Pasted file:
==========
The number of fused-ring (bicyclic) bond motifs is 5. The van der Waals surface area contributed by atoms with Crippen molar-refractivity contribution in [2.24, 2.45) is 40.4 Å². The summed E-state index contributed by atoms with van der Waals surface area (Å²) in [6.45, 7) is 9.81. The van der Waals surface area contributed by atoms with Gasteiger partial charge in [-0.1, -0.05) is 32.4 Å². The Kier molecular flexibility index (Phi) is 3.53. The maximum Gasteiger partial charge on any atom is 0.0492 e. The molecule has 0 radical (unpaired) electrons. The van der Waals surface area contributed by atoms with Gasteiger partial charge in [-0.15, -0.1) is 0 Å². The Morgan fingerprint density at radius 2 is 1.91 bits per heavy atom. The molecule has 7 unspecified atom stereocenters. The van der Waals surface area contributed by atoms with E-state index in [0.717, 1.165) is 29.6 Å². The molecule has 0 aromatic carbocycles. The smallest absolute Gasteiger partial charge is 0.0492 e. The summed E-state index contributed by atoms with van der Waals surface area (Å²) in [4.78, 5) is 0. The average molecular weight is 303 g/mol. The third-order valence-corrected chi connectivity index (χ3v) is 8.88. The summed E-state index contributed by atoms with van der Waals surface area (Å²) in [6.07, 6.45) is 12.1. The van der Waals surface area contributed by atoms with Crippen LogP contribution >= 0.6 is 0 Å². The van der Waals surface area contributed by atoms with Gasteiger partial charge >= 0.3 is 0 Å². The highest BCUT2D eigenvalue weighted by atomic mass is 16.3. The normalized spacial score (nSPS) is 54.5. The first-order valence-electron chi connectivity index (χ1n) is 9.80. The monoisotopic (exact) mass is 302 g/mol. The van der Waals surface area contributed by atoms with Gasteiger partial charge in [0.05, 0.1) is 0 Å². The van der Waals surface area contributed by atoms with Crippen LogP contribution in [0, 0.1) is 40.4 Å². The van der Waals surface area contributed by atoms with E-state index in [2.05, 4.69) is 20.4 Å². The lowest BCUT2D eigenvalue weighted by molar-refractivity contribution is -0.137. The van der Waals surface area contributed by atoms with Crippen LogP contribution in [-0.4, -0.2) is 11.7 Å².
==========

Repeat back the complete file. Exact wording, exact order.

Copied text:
The number of fused-ring (bicyclic) bond motifs is 5. The van der Waals surface area contributed by atoms with Crippen molar-refractivity contribution in [2.24, 2.45) is 40.4 Å². The summed E-state index contributed by atoms with van der Waals surface area (Å²) in [6.45, 7) is 9.81. The van der Waals surface area contributed by atoms with Gasteiger partial charge in [-0.1, -0.05) is 32.4 Å². The Kier molecular flexibility index (Phi) is 3.53. The maximum Gasteiger partial charge on any atom is 0.0492 e. The molecule has 0 radical (unpaired) electrons. The van der Waals surface area contributed by atoms with Gasteiger partial charge in [-0.15, -0.1) is 0 Å². The Morgan fingerprint density at radius 2 is 1.91 bits per heavy atom. The molecule has 7 unspecified atom stereocenters. The van der Waals surface area contributed by atoms with E-state index in [0.717, 1.165) is 29.6 Å². The molecule has 0 aromatic carbocycles. The smallest absolute Gasteiger partial charge is 0.0492 e. The summed E-state index contributed by atoms with van der Waals surface area (Å²) in [4.78, 5) is 0. The average molecular weight is 303 g/mol. The third-order valence-corrected chi connectivity index (χ3v) is 8.88. The summed E-state index contributed by atoms with van der Waals surface area (Å²) in [6.07, 6.45) is 12.1. The van der Waals surface area contributed by atoms with Crippen LogP contribution >= 0.6 is 0 Å². The van der Waals surface area contributed by atoms with Gasteiger partial charge >= 0.3 is 0 Å². The highest BCUT2D eigenvalue weighted by atomic mass is 16.3. The normalized spacial score (nSPS) is 54.5. The first-order valence-electron chi connectivity index (χ1n) is 9.80. The monoisotopic (exact) mass is 302 g/mol. The van der Waals surface area contributed by atoms with Gasteiger partial charge in [0.05, 0.1) is 0 Å². The van der Waals surface area contributed by atoms with Crippen LogP contribution in [0, 0.1) is 40.4 Å². The van der Waals surface area contributed by atoms with E-state index in [2.05, 4.69) is 20.4 Å². The lowest BCUT2D eigenvalue weighted by molar-refractivity contribution is -0.137. The van der Waals surface area contributed by atoms with Crippen LogP contribution in [-0.4, -0.2) is 11.7 Å².